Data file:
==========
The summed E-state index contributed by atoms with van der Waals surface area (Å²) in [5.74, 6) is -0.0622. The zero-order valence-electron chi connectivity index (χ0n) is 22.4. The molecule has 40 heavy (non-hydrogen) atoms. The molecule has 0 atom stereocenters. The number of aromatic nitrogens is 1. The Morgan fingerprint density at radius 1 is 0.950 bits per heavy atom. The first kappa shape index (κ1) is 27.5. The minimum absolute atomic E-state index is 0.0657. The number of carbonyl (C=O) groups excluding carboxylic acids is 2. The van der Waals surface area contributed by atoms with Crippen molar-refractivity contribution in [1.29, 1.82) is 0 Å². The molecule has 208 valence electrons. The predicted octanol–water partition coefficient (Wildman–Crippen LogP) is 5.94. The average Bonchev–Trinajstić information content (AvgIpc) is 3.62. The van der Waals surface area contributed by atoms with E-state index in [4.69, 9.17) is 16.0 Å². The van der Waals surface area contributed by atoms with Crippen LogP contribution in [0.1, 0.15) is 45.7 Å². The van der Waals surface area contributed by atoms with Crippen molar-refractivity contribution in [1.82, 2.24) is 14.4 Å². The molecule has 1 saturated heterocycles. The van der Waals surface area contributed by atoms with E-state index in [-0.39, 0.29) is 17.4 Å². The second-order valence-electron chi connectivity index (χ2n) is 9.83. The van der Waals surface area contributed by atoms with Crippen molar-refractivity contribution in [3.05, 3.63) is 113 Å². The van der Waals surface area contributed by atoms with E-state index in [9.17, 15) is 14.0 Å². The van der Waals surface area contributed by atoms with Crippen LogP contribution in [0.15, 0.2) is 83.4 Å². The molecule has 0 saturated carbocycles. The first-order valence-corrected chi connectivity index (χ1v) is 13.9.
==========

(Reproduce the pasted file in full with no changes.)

The summed E-state index contributed by atoms with van der Waals surface area (Å²) in [5.74, 6) is -0.0622. The zero-order valence-electron chi connectivity index (χ0n) is 22.4. The molecule has 40 heavy (non-hydrogen) atoms. The molecule has 0 atom stereocenters. The number of aromatic nitrogens is 1. The Morgan fingerprint density at radius 1 is 0.950 bits per heavy atom. The first kappa shape index (κ1) is 27.5. The minimum absolute atomic E-state index is 0.0657. The number of carbonyl (C=O) groups excluding carboxylic acids is 2. The van der Waals surface area contributed by atoms with Crippen molar-refractivity contribution in [1.29, 1.82) is 0 Å². The molecule has 208 valence electrons. The predicted octanol–water partition coefficient (Wildman–Crippen LogP) is 5.94. The average Bonchev–Trinajstić information content (AvgIpc) is 3.62. The van der Waals surface area contributed by atoms with E-state index in [4.69, 9.17) is 16.0 Å². The van der Waals surface area contributed by atoms with Crippen LogP contribution in [0.1, 0.15) is 45.7 Å². The van der Waals surface area contributed by atoms with Crippen molar-refractivity contribution in [1.82, 2.24) is 14.4 Å². The molecule has 1 saturated heterocycles. The van der Waals surface area contributed by atoms with E-state index in [-0.39, 0.29) is 17.4 Å². The second-order valence-electron chi connectivity index (χ2n) is 9.83. The van der Waals surface area contributed by atoms with Crippen molar-refractivity contribution in [3.05, 3.63) is 113 Å². The van der Waals surface area contributed by atoms with E-state index in [9.17, 15) is 14.0 Å². The van der Waals surface area contributed by atoms with Crippen LogP contribution in [0.15, 0.2) is 83.4 Å². The molecule has 0 saturated carbocycles. The first-order valence-corrected chi connectivity index (χ1v) is 13.9.